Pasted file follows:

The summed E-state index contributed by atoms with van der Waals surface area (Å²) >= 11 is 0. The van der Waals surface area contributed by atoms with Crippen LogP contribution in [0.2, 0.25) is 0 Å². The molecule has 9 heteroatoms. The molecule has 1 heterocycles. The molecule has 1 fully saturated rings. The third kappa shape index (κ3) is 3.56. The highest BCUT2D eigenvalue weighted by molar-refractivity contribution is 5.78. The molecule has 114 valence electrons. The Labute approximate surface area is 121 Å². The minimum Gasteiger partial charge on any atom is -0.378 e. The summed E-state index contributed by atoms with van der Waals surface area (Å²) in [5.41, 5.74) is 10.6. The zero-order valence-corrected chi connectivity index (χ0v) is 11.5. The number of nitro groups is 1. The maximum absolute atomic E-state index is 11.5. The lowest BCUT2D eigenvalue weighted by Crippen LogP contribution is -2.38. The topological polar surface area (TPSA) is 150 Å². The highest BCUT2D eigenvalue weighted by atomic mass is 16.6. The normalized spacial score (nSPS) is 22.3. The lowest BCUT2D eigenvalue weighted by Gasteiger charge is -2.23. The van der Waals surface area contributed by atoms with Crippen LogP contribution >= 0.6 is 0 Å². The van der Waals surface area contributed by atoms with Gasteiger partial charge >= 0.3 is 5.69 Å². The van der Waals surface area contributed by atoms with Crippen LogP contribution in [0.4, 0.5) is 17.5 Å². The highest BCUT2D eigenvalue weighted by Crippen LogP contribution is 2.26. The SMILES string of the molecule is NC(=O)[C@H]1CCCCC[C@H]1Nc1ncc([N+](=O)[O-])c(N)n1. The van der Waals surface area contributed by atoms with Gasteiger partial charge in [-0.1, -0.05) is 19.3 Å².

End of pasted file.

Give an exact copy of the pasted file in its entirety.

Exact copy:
The summed E-state index contributed by atoms with van der Waals surface area (Å²) >= 11 is 0. The van der Waals surface area contributed by atoms with Crippen LogP contribution in [0.2, 0.25) is 0 Å². The molecule has 9 heteroatoms. The molecule has 1 heterocycles. The molecule has 1 fully saturated rings. The third kappa shape index (κ3) is 3.56. The highest BCUT2D eigenvalue weighted by molar-refractivity contribution is 5.78. The molecule has 114 valence electrons. The Labute approximate surface area is 121 Å². The minimum Gasteiger partial charge on any atom is -0.378 e. The summed E-state index contributed by atoms with van der Waals surface area (Å²) in [5.41, 5.74) is 10.6. The zero-order valence-corrected chi connectivity index (χ0v) is 11.5. The number of nitro groups is 1. The maximum absolute atomic E-state index is 11.5. The lowest BCUT2D eigenvalue weighted by Crippen LogP contribution is -2.38. The topological polar surface area (TPSA) is 150 Å². The highest BCUT2D eigenvalue weighted by atomic mass is 16.6. The normalized spacial score (nSPS) is 22.3. The lowest BCUT2D eigenvalue weighted by Gasteiger charge is -2.23. The van der Waals surface area contributed by atoms with Crippen LogP contribution >= 0.6 is 0 Å². The van der Waals surface area contributed by atoms with Gasteiger partial charge >= 0.3 is 5.69 Å². The van der Waals surface area contributed by atoms with Crippen LogP contribution in [0.4, 0.5) is 17.5 Å². The highest BCUT2D eigenvalue weighted by Crippen LogP contribution is 2.26. The SMILES string of the molecule is NC(=O)[C@H]1CCCCC[C@H]1Nc1ncc([N+](=O)[O-])c(N)n1. The van der Waals surface area contributed by atoms with Gasteiger partial charge in [-0.1, -0.05) is 19.3 Å².